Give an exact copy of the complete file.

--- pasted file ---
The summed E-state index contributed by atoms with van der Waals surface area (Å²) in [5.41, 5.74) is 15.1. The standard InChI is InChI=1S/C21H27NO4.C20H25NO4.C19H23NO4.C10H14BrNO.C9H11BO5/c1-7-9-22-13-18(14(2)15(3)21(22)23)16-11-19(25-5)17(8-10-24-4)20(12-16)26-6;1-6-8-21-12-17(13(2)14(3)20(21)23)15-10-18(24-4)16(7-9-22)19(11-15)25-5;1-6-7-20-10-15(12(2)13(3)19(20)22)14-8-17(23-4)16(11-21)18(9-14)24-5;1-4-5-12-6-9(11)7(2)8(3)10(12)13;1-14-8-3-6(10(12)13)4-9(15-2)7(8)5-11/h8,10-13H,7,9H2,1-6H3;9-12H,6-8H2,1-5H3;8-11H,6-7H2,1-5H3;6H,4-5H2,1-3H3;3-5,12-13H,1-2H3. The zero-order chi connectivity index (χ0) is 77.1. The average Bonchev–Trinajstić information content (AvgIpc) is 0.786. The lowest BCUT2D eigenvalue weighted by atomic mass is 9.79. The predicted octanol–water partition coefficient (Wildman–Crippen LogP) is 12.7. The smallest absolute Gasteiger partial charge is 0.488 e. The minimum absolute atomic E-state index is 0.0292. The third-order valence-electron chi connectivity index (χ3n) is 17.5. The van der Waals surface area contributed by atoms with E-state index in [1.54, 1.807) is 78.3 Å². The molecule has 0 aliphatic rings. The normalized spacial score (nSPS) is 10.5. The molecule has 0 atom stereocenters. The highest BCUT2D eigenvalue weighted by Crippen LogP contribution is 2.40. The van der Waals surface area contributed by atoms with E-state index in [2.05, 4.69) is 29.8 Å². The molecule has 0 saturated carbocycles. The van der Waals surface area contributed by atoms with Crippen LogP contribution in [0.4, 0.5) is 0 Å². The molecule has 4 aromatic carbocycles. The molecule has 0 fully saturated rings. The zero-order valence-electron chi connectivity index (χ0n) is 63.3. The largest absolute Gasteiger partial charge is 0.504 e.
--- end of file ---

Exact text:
The summed E-state index contributed by atoms with van der Waals surface area (Å²) in [5.41, 5.74) is 15.1. The standard InChI is InChI=1S/C21H27NO4.C20H25NO4.C19H23NO4.C10H14BrNO.C9H11BO5/c1-7-9-22-13-18(14(2)15(3)21(22)23)16-11-19(25-5)17(8-10-24-4)20(12-16)26-6;1-6-8-21-12-17(13(2)14(3)20(21)23)15-10-18(24-4)16(7-9-22)19(11-15)25-5;1-6-7-20-10-15(12(2)13(3)19(20)22)14-8-17(23-4)16(11-21)18(9-14)24-5;1-4-5-12-6-9(11)7(2)8(3)10(12)13;1-14-8-3-6(10(12)13)4-9(15-2)7(8)5-11/h8,10-13H,7,9H2,1-6H3;9-12H,6-8H2,1-5H3;8-11H,6-7H2,1-5H3;6H,4-5H2,1-3H3;3-5,12-13H,1-2H3. The zero-order chi connectivity index (χ0) is 77.1. The average Bonchev–Trinajstić information content (AvgIpc) is 0.786. The lowest BCUT2D eigenvalue weighted by atomic mass is 9.79. The predicted octanol–water partition coefficient (Wildman–Crippen LogP) is 12.7. The smallest absolute Gasteiger partial charge is 0.488 e. The minimum absolute atomic E-state index is 0.0292. The third-order valence-electron chi connectivity index (χ3n) is 17.5. The van der Waals surface area contributed by atoms with E-state index in [1.54, 1.807) is 78.3 Å². The molecule has 0 aliphatic rings. The normalized spacial score (nSPS) is 10.5. The molecule has 0 atom stereocenters. The highest BCUT2D eigenvalue weighted by Crippen LogP contribution is 2.40. The van der Waals surface area contributed by atoms with E-state index in [2.05, 4.69) is 29.8 Å². The molecule has 0 saturated carbocycles. The van der Waals surface area contributed by atoms with Crippen LogP contribution in [0.4, 0.5) is 0 Å². The molecule has 4 aromatic carbocycles. The molecule has 0 fully saturated rings. The zero-order valence-electron chi connectivity index (χ0n) is 63.3. The largest absolute Gasteiger partial charge is 0.504 e.